In addition, a treaty breach would give rise to retaliatory action by the EU which would be rendered lawful by a UK treaty breach. Title III of Part 8 of the WA empowers an arbitration panel to rule whether a party has breached the WA and, if so, what reparation is due. Unlike more limited international dispute settlement procedures seen in other treaties, it gives an arbitration panel on going oversight of its rulings, including the power to levy lump sums or penalty payments if the UK failed to comply with a ruling (Article 178(1)) and it would give the other party (the EU if the UK were to repudiate the WA or Protocol) the right to suspend the observance of its own obligations — that is to say, effectively to offset the injury by means of self help (Article 178(2)).
This means that retaliatory action could be taken against us, particularly against our trade with the EU, for which we would have no remedy under the framework of WTO rules. This contrasts with leaving without a deal – a perfectly permissible step under international law which – because it is lawful – leaves us protected against many forms of retaliatory action by the EU.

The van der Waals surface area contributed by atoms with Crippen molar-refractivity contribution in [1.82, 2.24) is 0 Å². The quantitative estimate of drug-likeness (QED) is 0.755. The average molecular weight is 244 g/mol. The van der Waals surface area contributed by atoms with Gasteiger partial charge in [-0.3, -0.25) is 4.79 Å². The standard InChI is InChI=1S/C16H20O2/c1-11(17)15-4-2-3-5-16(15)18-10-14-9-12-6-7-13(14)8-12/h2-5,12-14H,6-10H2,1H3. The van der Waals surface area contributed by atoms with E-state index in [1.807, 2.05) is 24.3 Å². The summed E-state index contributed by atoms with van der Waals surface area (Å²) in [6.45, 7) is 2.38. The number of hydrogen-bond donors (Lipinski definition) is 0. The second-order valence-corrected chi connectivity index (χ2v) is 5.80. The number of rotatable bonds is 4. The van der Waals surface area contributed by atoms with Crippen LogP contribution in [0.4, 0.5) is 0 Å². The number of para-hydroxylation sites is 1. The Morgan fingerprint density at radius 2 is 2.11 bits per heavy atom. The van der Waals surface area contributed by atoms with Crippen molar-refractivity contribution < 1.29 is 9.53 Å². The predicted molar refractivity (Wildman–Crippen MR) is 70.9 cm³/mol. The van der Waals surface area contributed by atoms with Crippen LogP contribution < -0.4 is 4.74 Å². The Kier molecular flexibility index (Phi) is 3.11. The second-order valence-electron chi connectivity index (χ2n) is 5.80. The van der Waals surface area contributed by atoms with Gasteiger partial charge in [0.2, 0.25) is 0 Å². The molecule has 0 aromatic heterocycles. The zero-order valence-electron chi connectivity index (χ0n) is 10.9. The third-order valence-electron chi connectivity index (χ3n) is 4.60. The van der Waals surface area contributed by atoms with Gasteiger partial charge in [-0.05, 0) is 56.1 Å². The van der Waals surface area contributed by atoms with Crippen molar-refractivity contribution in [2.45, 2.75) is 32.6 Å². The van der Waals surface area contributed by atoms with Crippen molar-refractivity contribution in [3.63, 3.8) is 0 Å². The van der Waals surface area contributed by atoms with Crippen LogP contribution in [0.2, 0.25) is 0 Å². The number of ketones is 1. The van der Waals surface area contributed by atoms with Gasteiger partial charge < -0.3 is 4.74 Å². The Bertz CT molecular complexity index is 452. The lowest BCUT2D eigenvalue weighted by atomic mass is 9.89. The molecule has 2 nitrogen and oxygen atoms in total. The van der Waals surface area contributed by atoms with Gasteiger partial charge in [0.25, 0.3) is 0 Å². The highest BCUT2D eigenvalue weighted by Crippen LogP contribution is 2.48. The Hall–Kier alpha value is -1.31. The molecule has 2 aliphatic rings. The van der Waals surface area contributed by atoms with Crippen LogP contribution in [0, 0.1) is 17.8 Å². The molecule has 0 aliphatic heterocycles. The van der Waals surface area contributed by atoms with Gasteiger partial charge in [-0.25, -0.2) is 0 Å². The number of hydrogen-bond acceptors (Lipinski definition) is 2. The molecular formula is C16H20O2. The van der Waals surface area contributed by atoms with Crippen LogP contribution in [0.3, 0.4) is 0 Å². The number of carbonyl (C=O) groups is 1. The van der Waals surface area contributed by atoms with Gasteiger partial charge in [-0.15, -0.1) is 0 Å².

The difficulties of breaching the WA or Protocol at the international level are increased by Article 4 of the WA, which requires that the provisions of the WA (including the Protocol) and of EU law which are applied to the UK under the WA must be given “direct effect” and must have supremacy over conflicting UK law. It requires in terms that UK courts must have the power “to disapply inconsistent or incompatible domestic provisions”.
The Bill which implements the WA will, in order to implement Article 4, have to contain clauses which produce the same effect as subsections 2(1) and 2(4) of the European Communities Act 1972. It has been well known from the Factortame case onwards that those provisions empower and require UK domestic courts to disapply even Acts of Parliament if they are incompatible with EU law. So an overt breach of the WA would entail fighting our own courts as well as fighting internationally.
The danger to Northern Ireland and the Union
The behaviour of the present Prime Minister towards Northern Ireland has been shocking and her claims to be a friend of the Union are hypocrisy. In the December 2017 Joint Report, she agreed in principle to the alignment of Customs Union and Single Market rules in Northern Ireland with those of the EU in what amounted to a reckless gamble with the integrity of the UK. At the same time she agreed at the DUP’s insistence an additional safeguard paragraph which would ensure the absence of trade barriers between Great Britain and Northern Ireland, and a right for the Northern Ireland Assembly to veto any divergences between laws in GB and NI.